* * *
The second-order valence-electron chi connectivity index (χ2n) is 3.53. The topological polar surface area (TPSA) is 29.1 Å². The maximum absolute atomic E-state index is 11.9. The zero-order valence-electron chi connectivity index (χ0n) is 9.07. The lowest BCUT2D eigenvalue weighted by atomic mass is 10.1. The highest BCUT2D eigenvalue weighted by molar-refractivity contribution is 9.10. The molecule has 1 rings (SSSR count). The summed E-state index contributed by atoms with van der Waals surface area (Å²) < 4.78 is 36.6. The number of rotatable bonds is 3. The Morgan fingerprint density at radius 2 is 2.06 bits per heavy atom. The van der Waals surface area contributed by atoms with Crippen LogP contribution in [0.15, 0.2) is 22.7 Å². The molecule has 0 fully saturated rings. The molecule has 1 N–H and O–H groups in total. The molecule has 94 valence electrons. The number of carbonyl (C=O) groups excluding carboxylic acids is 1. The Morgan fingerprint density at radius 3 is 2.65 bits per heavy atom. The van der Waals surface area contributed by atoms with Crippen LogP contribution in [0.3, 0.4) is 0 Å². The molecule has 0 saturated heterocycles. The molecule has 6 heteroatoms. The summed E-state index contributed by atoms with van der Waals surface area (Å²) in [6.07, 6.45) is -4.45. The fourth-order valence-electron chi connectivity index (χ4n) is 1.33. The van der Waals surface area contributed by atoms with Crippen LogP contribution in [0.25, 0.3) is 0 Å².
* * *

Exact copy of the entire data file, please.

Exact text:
The second-order valence-electron chi connectivity index (χ2n) is 3.53. The topological polar surface area (TPSA) is 29.1 Å². The maximum absolute atomic E-state index is 11.9. The zero-order valence-electron chi connectivity index (χ0n) is 9.07. The lowest BCUT2D eigenvalue weighted by atomic mass is 10.1. The highest BCUT2D eigenvalue weighted by molar-refractivity contribution is 9.10. The molecule has 1 rings (SSSR count). The summed E-state index contributed by atoms with van der Waals surface area (Å²) < 4.78 is 36.6. The number of rotatable bonds is 3. The Morgan fingerprint density at radius 2 is 2.06 bits per heavy atom. The van der Waals surface area contributed by atoms with Crippen LogP contribution in [0.15, 0.2) is 22.7 Å². The molecule has 0 fully saturated rings. The molecule has 1 N–H and O–H groups in total. The molecule has 94 valence electrons. The number of carbonyl (C=O) groups excluding carboxylic acids is 1. The Morgan fingerprint density at radius 3 is 2.65 bits per heavy atom. The van der Waals surface area contributed by atoms with Crippen LogP contribution in [0.3, 0.4) is 0 Å². The molecule has 0 saturated heterocycles. The molecule has 6 heteroatoms. The summed E-state index contributed by atoms with van der Waals surface area (Å²) in [6.07, 6.45) is -4.45. The fourth-order valence-electron chi connectivity index (χ4n) is 1.33. The van der Waals surface area contributed by atoms with Crippen LogP contribution in [0.25, 0.3) is 0 Å².